Place of antiandrogen in prostate cancer

The AR inhibitors compete with the endogenous androgens for the AR ligand-biding domain. They block the androgen signal by inhibiting the nuclear translocation. The first steroidal antiandrogens have given way to safer and more specific nonsteroidal antiandrogens (1). The first generation that was composed by flutamide and nilutamide when combined to ADT, improves the OS between 3 to 8 months, and extends the progression-free survival (PFS) of metastatic castration-sensitive prostate cancer (m1CSPC) (16.5 months with flutamide vs. 13.9 months with placebo, P=0.039; and 20.8 months with nilutamide and 14.9 months with placebo, P=0.005) (1,11,12). The second generation, bicalutamide, had a relatively modest clinical benefit since when alone, no difference with the standard of care has been underlined on the survival in men with locally advanced and metastatic disease (1,13,14). According to the Early Prostate Cancer (EPC) trial program that evaluated bicalutamide in a localized or locally advanced disease, bicalutamide improved the PFS of patients with a locally advanced disease, especially for those who had undergone radiotherapy (P=0.0031) (1,13). The new antiandrogen generation (enzalutamide, apalutamide, darolutamide), with a higher affinity to the AR, optimizes the androgen blockade effect. Enzalutamide was the first approved antiandrogen by the FDA in 2012. It has a five to eightfold higher affinity for the AR than bicalutamide. Its clinical efficiency was verified in mCRPC (81% and 29% reduction in the risk of radiographic progression and death, respectively, with enzalutamide and ADT), and in M0CRPC (71% lower risk of metastasis or death than placebo) (6,7,15-17). Darolutamide is currently evaluated in m1CSPC when added to ADT and docetaxel in ARASENS (NCT02799602), in M0CRPC in ARAMIS (NCT02200614), and in mCRPC in ARASENS (NCT02799602).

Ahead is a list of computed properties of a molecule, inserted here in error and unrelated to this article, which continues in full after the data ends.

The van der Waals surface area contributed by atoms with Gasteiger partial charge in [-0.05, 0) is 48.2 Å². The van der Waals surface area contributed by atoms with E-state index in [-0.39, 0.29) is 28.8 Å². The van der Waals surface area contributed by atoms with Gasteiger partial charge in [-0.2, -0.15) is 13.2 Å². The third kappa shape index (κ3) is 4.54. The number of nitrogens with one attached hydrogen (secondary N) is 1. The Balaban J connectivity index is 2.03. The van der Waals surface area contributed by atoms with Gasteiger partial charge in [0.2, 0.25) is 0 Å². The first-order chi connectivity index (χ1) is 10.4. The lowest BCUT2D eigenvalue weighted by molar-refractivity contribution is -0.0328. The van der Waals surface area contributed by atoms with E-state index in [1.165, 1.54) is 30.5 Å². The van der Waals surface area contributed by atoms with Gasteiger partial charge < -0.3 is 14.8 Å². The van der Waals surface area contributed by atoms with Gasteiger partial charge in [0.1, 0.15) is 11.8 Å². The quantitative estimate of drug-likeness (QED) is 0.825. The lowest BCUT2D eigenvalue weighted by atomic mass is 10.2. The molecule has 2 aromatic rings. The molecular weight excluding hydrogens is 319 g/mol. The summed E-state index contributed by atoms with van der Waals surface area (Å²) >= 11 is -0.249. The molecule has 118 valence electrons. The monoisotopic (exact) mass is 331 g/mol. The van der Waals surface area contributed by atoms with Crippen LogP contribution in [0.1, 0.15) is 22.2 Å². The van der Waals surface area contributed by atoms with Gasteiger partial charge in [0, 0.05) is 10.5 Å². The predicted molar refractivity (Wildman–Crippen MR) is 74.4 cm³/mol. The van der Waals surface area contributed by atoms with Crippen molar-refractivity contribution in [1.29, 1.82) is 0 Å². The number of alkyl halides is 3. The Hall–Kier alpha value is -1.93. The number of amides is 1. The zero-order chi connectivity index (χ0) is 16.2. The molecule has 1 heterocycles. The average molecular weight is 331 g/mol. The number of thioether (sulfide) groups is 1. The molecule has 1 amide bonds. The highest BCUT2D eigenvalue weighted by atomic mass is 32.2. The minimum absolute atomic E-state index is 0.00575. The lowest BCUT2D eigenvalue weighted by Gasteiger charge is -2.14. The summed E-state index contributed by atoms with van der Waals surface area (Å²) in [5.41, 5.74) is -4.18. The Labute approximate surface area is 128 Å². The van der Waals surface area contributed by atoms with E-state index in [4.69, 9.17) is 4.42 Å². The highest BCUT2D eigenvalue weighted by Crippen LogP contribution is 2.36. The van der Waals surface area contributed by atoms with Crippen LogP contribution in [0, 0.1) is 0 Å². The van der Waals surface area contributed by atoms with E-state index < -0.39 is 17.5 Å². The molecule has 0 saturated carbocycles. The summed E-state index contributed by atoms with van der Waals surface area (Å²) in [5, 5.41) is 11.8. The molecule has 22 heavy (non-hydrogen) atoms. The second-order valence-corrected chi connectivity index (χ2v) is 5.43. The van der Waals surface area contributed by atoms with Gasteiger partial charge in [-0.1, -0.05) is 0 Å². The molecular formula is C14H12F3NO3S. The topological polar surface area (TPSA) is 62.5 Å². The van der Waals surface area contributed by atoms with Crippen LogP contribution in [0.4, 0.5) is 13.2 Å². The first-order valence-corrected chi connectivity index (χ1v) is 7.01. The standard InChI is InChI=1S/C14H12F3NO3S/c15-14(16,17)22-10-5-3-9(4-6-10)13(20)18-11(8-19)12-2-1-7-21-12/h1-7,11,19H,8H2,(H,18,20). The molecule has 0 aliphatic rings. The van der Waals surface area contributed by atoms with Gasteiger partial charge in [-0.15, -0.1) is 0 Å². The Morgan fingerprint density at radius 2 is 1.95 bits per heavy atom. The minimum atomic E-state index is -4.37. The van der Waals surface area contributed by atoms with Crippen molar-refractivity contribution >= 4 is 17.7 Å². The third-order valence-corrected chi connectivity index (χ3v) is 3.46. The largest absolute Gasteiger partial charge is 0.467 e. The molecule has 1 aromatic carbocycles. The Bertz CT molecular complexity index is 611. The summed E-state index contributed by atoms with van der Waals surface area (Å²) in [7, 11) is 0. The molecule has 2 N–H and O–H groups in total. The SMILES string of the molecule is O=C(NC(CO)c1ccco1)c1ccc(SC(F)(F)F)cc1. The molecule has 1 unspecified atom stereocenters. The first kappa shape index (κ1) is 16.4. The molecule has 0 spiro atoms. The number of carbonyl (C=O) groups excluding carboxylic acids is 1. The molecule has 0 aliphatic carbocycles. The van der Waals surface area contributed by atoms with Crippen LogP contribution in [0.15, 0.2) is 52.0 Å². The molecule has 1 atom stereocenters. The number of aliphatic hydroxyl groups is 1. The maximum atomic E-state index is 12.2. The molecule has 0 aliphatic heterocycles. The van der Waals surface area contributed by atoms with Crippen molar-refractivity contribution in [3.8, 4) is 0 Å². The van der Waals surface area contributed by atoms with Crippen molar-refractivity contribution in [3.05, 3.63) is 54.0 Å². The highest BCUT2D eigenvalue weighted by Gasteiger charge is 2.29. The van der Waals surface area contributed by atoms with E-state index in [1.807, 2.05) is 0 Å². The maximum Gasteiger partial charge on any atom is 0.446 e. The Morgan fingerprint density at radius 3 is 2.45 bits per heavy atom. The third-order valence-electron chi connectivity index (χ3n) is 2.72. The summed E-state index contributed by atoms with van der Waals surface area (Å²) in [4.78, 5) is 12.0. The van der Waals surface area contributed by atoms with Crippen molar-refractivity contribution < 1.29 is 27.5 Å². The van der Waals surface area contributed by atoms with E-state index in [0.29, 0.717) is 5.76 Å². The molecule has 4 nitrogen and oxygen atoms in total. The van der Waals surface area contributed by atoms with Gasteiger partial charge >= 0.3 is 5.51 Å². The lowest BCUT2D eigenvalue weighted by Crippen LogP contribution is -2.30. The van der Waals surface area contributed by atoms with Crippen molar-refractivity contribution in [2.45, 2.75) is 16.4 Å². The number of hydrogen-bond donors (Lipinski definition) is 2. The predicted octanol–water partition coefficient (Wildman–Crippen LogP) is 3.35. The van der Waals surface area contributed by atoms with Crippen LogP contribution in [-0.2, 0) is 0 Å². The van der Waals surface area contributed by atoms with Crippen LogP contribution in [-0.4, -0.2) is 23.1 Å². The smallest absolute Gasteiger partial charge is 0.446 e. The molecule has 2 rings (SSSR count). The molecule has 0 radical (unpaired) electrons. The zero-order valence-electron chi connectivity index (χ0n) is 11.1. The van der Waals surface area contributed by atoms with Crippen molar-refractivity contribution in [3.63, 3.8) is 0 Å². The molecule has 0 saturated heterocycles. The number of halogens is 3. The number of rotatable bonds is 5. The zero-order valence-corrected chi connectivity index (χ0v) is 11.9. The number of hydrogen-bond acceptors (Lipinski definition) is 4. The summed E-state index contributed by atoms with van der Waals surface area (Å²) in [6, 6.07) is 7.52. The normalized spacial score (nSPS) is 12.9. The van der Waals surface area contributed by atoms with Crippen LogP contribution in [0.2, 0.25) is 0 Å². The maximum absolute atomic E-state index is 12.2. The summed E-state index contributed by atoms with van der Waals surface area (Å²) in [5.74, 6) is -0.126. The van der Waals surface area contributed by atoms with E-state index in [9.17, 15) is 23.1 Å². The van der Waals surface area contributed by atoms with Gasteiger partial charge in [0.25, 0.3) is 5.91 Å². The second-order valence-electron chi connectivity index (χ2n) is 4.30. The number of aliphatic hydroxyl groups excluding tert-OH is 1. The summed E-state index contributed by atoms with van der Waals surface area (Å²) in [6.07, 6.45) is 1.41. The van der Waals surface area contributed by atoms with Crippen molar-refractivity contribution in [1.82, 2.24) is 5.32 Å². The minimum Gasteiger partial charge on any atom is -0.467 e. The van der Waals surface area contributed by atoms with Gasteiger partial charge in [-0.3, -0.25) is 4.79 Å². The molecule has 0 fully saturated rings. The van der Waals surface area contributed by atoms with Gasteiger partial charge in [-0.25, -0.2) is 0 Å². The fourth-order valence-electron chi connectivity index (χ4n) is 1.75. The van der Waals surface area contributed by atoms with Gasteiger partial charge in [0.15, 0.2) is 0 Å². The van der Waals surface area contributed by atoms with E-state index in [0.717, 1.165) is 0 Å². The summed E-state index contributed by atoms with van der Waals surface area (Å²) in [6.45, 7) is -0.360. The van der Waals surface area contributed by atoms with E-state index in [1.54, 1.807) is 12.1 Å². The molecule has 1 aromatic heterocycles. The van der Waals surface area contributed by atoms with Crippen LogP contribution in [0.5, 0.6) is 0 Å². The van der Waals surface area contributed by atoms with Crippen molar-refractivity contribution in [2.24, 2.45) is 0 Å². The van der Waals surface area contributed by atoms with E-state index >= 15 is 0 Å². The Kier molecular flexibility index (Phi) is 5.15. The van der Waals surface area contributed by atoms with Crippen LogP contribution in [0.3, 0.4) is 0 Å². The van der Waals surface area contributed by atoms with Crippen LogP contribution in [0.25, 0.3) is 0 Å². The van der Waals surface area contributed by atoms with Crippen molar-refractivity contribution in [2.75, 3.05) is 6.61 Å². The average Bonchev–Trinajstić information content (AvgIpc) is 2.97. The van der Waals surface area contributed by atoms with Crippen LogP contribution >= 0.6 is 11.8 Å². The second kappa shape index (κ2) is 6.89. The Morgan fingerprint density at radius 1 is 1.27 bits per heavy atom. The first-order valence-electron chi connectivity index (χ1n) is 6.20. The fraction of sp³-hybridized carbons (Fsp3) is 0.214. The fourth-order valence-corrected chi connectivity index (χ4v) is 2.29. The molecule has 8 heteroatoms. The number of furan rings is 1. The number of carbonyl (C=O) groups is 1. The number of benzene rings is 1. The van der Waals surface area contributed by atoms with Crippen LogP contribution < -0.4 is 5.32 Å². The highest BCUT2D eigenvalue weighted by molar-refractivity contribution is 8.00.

Apalutamide

Apalutamide is an oral third-generation nonsteroidal AR inhibitor that was discovered in 2007 and approved by the FDA in 2018. It is closely related to enzalutamide with a similar mechanism of action. Its affinity to AR is five to tenfold higher than bicalutamide. Unlike enzalutamide, apalutamide does not cross the blood-brain barrier and has a greater antitumor activity at a lower dose.

Different studies have reported that apalutamide could reduce the PSA level from 46% to 89% in mCRPC and in M0CRPC (18,19). SPARTAN observed an MFS improvement with apalutamide when compared to a placebo (40.5 and 16.2 months, respectively, hazard ratio (HR) 0.28; P<0.001) in M0CRPC, and with a significantly longer time to the symptomatic progression with apalutamide (HR, 0.45) (8). Since then, apalutamide has been recommended for the treatment of patients with M0CRPC (8). It has generated 5 trials: at an earlier stage as in low risk prostate cancer (Active Surveillance with or without Apalutamide Treatment in Low Risk Prostate Cancer, NCT03088124); localized high risk disease (ATLAS, NCT02531516); biochemical recurrence (EMBARK, NCT02319837), and m1CSPC (TITAN, NCT02489318) (20); as well as at a more advanced stage as mCRPC (ACIS, NCT02257736).


Place of apalutamide in international guidelines and the standard of care in patients with m1CSPC in 2019

Among the EAU, NCCN, AUA, and AFU2019 guidelines, the place of apalutamide mainly concerns patients with M0CRPC, who are at a high risk of metastases (as assessed by a PSA-DT ≤10 months). They all recommend combining a new antiandrogen, with either apalutamide or enzalutamide, with ADT.